5. Close Reading and Guided Reading

    Close reading and guided reading can exist in the same instructional environment.  By reading closely in guided reading, a reader is encouraged to apply all their known understandings about how texts work to figure out meanings the text brings into existence.  When close reading of a text is viewed as comprehending a text in an intentional manner, it can be powerful within the context of guided reading.
  6. Shared Reading and Guided Reading: Learning in Context

    In Shared Reading, Students Learn What They Later Apply in Guided Reading Shared reading and guided reading lie alongside each other within a gradual release of responsibility model of instruction. One of the key ways guided reading instruction differs from other small reading groups is through this relationship to shared reading instruction.
  7. High-Frequency Words in Guided Reading: Words by Sight

    High-Frequency Words in Guided Reading: Words by Sight
    When It Comes to High Frequency Words, Context Is Key in Guided Reading Texts! The use of high-frequency words in guided reading texts offers young readers multiple opportunities to learn these words as a component of an effective reading process. When developing readers learn high-frequency words in context, their abilities to recognize these words by sight supports them becoming confident, accurate, and fluent readers.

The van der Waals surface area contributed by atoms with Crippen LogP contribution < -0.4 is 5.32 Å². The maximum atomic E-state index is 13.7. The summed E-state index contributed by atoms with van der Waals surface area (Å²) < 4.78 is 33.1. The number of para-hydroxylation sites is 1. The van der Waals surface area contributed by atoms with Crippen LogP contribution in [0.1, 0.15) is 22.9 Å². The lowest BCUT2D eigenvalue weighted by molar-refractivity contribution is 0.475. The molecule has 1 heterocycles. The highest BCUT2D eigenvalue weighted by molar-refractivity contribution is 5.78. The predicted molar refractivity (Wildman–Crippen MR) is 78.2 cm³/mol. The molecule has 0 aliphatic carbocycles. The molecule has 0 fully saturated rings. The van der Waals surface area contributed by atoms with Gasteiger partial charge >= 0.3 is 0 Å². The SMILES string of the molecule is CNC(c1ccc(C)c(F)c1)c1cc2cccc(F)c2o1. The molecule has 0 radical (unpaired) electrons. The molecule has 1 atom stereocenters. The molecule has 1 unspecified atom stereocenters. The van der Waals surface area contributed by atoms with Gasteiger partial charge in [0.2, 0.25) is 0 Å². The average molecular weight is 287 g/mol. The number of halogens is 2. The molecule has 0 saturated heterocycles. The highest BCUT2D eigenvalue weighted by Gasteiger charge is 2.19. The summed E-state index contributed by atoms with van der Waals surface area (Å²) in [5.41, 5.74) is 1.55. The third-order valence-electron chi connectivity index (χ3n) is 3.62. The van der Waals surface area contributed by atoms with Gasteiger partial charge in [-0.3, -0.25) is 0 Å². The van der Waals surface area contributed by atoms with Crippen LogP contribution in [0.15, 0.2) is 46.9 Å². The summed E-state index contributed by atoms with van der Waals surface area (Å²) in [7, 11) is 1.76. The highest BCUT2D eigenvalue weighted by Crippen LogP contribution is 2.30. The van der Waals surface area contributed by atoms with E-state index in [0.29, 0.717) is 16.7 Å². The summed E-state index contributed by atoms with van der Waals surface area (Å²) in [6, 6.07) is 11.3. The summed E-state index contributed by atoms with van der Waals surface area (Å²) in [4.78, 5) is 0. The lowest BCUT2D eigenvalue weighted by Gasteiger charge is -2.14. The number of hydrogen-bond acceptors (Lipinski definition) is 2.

8. Guided Reading and Academic Vocabulary: Words to Learn By

    Guided reading presents a unique opportunity for students to learn academic vocabulary if the guided reading books are written about engaging topics in ways that make academic vocabulary interesting and accessible. Students love learning “big” or “fancy” terminology for things and they will use academic vocabulary confidently if those terms have context to supply meaning and the terms have been used in a supportive discussion.
  9. Building Fluency During Guided Reading

    What Guided Reading Practices Contribute to Fluency?
    Building fluency during guided reading is essential for developing readers. Fluency is often defined by reading rate, but also includes pausing, phrasing, stress, and intonation, all of which are related to meaning. There are several ways fluency is built during guided reading.
  10. Raising Achievement among English Language Learners with Guided Reading

    Working with English Language learners in guided reading presents one of the best opportunities for raising achievement among these students. Keep these three key things in mind to make guided reading an effective part of an ELL’s learning day